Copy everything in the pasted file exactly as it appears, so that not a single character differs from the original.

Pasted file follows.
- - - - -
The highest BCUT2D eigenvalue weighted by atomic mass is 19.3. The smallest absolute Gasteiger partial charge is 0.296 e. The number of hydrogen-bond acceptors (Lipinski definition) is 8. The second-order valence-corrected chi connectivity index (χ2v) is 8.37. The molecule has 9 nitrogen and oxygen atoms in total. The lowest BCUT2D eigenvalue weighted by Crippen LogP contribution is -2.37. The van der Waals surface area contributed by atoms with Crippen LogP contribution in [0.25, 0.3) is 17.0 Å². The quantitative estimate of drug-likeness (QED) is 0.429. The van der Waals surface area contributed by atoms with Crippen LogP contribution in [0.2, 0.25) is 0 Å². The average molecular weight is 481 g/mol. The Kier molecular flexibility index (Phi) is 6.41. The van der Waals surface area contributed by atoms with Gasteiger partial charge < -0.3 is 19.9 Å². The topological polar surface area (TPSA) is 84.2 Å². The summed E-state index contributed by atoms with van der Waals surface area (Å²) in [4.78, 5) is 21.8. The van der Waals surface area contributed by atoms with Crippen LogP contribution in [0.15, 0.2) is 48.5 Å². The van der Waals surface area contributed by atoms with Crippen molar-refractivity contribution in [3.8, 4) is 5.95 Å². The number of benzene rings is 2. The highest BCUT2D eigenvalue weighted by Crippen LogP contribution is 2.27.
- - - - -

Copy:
The highest BCUT2D eigenvalue weighted by atomic mass is 19.3. The smallest absolute Gasteiger partial charge is 0.296 e. The number of hydrogen-bond acceptors (Lipinski definition) is 8. The second-order valence-corrected chi connectivity index (χ2v) is 8.37. The molecule has 9 nitrogen and oxygen atoms in total. The lowest BCUT2D eigenvalue weighted by Crippen LogP contribution is -2.37. The van der Waals surface area contributed by atoms with Crippen LogP contribution in [0.25, 0.3) is 17.0 Å². The quantitative estimate of drug-likeness (QED) is 0.429. The van der Waals surface area contributed by atoms with Crippen LogP contribution in [0.2, 0.25) is 0 Å². The average molecular weight is 481 g/mol. The Kier molecular flexibility index (Phi) is 6.41. The van der Waals surface area contributed by atoms with Gasteiger partial charge < -0.3 is 19.9 Å². The topological polar surface area (TPSA) is 84.2 Å². The summed E-state index contributed by atoms with van der Waals surface area (Å²) in [4.78, 5) is 21.8. The van der Waals surface area contributed by atoms with Crippen LogP contribution in [0.15, 0.2) is 48.5 Å². The van der Waals surface area contributed by atoms with Crippen molar-refractivity contribution in [3.8, 4) is 5.95 Å². The number of benzene rings is 2. The highest BCUT2D eigenvalue weighted by Crippen LogP contribution is 2.27.